Last modified on 17 December 2014, at 00:05

plaque

See also: Plaque and plaqué

EnglishEdit

EtymologyEdit

Borrowing from French plaque, derivative of plaquer (to plate), from Middle Dutch placken (to patch, beat metal into a thin plate), from placke (disk, patch, stain), from Old Dutch *plagga (patch), from Proto-Germanic *plaggą (patch). Cognate with Middle Low German placke, plagge (small stain, scraps, rags, thin grass), German Placken (spot, patch), Eastern Frisian plak, plakke (a blow, slap), Swedish plagg (clothing, garment). See plack.

PronunciationEdit

NounEdit

plaque (countable and uncountable, plural plaques)

Plaque (sense 2)
  1. Any flat, thin piece of metal, clay, ivory, or the like, used for ornament, or for painting pictures upon, as a slab, plate, dish, or the like, hung upon a wall; also, a smaller decoration worn on the person, as a brooch.
  2. A piece of flat metal with a writing on it, attached to a building to remind people of a person or an event
  3. (uncountable) An accumulation of biofilm, or bacteria on teeth.
  4. (uncountable, medicine) Atheroma, an accumulation in artery walls made up of macrophage cells and debris containing lipids, (cholesterol and fatty acids), calcium, and connective tissue.
    • 2013 July-August, Stephen P. Lownie, David M. Pelz, “Stents to Prevent Stroke”, American Scientist: 
      As we age, the major arteries of our bodies frequently become thickened with plaque, a fatty material with an oatmeal-like consistency that builds up along the inner lining of blood vessels. The reason plaque forms isn’t entirely known, but it seems to be related to high levels of cholesterol inducing an inflammatory response, which can also attract and trap more cellular debris over time.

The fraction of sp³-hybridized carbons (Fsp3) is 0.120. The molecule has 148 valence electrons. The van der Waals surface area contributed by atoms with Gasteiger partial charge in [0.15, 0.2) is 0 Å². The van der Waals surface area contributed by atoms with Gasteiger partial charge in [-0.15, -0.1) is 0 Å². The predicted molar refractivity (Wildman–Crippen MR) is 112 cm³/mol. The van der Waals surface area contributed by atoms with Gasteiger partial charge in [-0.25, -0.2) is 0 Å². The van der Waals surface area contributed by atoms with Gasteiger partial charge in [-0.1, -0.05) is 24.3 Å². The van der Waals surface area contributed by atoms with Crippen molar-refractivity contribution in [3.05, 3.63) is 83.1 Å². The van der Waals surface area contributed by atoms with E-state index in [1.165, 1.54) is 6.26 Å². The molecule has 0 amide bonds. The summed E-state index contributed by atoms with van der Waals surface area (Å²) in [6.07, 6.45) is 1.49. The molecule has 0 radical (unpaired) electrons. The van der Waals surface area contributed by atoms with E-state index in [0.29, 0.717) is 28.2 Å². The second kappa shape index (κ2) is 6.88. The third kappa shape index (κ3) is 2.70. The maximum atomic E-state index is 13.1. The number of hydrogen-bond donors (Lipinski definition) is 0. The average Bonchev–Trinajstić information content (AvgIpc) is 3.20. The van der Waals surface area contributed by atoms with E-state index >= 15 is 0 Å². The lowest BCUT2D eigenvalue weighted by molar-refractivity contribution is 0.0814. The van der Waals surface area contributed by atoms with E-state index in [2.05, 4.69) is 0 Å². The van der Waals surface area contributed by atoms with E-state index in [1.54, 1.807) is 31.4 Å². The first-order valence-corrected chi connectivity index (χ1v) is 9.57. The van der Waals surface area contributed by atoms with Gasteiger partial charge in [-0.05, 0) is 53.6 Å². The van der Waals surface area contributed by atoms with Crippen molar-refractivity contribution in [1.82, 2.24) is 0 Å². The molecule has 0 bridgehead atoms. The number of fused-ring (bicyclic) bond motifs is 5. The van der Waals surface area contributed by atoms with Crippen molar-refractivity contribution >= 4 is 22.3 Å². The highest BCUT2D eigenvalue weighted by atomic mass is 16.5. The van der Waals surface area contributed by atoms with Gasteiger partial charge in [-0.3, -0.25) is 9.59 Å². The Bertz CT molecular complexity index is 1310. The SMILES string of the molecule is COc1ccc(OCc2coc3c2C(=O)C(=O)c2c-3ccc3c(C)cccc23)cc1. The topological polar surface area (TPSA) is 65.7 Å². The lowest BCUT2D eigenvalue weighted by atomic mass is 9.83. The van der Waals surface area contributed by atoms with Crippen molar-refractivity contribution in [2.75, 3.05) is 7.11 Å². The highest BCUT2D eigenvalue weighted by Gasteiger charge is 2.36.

5. (biology) A clearing in a bacterial lawn caused by a virus.

TranslationsEdit

The translations below need to be checked and inserted above into the appropriate translation tables, removing any numbers. Numbers do not necessarily match those in definitions. See instructions at Help:How to check translations.

See alsoEdit


FrenchEdit

EtymologyEdit

From Middle Dutch placken (to patch, beat metal into a thin plate), from placke (disk, patch, stain), from Old Dutch *plagga (patch), from Proto-Germanic *plaggą (patch).

PronunciationEdit

NounEdit

plaque f (plural plaques)

  1. sheet, plate (of metal)
  2. slab (of marble)
  3. plaque (bacteria on teeth)
  4. plaque, slab (ornamental)
  5. (casino) chip
  6. (electrics, photography) plate
  7. (geology) plate (especially a tectonic plate)
  8. slab, bar (of e.g. chocolate)
  9. (slang) 10,000 francs

Derived termsEdit

VerbEdit

plaque

  1. first-person singular present indicative of plaquer
  2. third-person singular present indicative of plaquer
  3. first-person singular present subjunctive of plaquer
  4. third-person singular present subjunctive of plaquer
  5. second-person singular imperative of plaquer

External linksEdit